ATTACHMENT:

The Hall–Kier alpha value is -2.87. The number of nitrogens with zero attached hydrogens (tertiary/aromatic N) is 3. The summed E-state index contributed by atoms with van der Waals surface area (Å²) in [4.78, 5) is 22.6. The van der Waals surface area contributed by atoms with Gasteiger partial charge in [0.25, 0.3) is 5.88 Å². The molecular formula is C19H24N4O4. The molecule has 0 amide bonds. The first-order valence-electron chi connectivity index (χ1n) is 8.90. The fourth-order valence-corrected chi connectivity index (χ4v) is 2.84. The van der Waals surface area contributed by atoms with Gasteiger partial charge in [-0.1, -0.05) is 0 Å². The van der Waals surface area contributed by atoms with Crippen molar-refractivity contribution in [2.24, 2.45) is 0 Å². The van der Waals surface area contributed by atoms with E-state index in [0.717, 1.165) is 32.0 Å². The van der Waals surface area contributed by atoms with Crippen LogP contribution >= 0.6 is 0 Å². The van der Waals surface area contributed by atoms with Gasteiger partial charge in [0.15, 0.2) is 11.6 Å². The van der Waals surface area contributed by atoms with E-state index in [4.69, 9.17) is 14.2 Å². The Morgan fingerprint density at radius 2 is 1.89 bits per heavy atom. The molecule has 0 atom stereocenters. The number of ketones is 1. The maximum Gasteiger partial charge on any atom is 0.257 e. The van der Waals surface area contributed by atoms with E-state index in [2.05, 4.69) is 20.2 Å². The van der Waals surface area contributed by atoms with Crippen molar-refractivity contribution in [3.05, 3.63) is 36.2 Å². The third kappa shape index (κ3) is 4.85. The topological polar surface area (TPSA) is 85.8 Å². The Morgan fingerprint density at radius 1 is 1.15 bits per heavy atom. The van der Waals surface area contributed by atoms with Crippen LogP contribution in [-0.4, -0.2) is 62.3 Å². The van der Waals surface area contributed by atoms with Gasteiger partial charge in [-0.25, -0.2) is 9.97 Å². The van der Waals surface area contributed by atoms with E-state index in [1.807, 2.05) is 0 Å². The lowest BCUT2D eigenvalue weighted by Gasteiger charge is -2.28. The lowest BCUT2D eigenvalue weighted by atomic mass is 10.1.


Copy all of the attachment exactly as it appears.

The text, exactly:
The Hall–Kier alpha value is -2.87. The number of nitrogens with zero attached hydrogens (tertiary/aromatic N) is 3. The summed E-state index contributed by atoms with van der Waals surface area (Å²) in [4.78, 5) is 22.6. The van der Waals surface area contributed by atoms with Gasteiger partial charge in [0.25, 0.3) is 5.88 Å². The molecular formula is C19H24N4O4. The molecule has 0 amide bonds. The first-order valence-electron chi connectivity index (χ1n) is 8.90. The fourth-order valence-corrected chi connectivity index (χ4v) is 2.84. The van der Waals surface area contributed by atoms with Gasteiger partial charge in [-0.1, -0.05) is 0 Å². The van der Waals surface area contributed by atoms with Crippen molar-refractivity contribution in [2.24, 2.45) is 0 Å². The van der Waals surface area contributed by atoms with E-state index in [0.717, 1.165) is 32.0 Å². The van der Waals surface area contributed by atoms with Crippen LogP contribution >= 0.6 is 0 Å². The van der Waals surface area contributed by atoms with Gasteiger partial charge in [0.15, 0.2) is 11.6 Å². The van der Waals surface area contributed by atoms with E-state index in [4.69, 9.17) is 14.2 Å². The Morgan fingerprint density at radius 2 is 1.89 bits per heavy atom. The molecule has 0 atom stereocenters. The number of ketones is 1. The maximum Gasteiger partial charge on any atom is 0.257 e. The van der Waals surface area contributed by atoms with E-state index in [2.05, 4.69) is 20.2 Å². The van der Waals surface area contributed by atoms with Crippen molar-refractivity contribution in [3.05, 3.63) is 36.2 Å². The third kappa shape index (κ3) is 4.85. The topological polar surface area (TPSA) is 85.8 Å². The Morgan fingerprint density at radius 1 is 1.15 bits per heavy atom. The van der Waals surface area contributed by atoms with Crippen LogP contribution in [-0.4, -0.2) is 62.3 Å². The van der Waals surface area contributed by atoms with Gasteiger partial charge in [-0.25, -0.2) is 9.97 Å². The van der Waals surface area contributed by atoms with E-state index in [1.807, 2.05) is 0 Å². The lowest BCUT2D eigenvalue weighted by Gasteiger charge is -2.28. The lowest BCUT2D eigenvalue weighted by atomic mass is 10.1.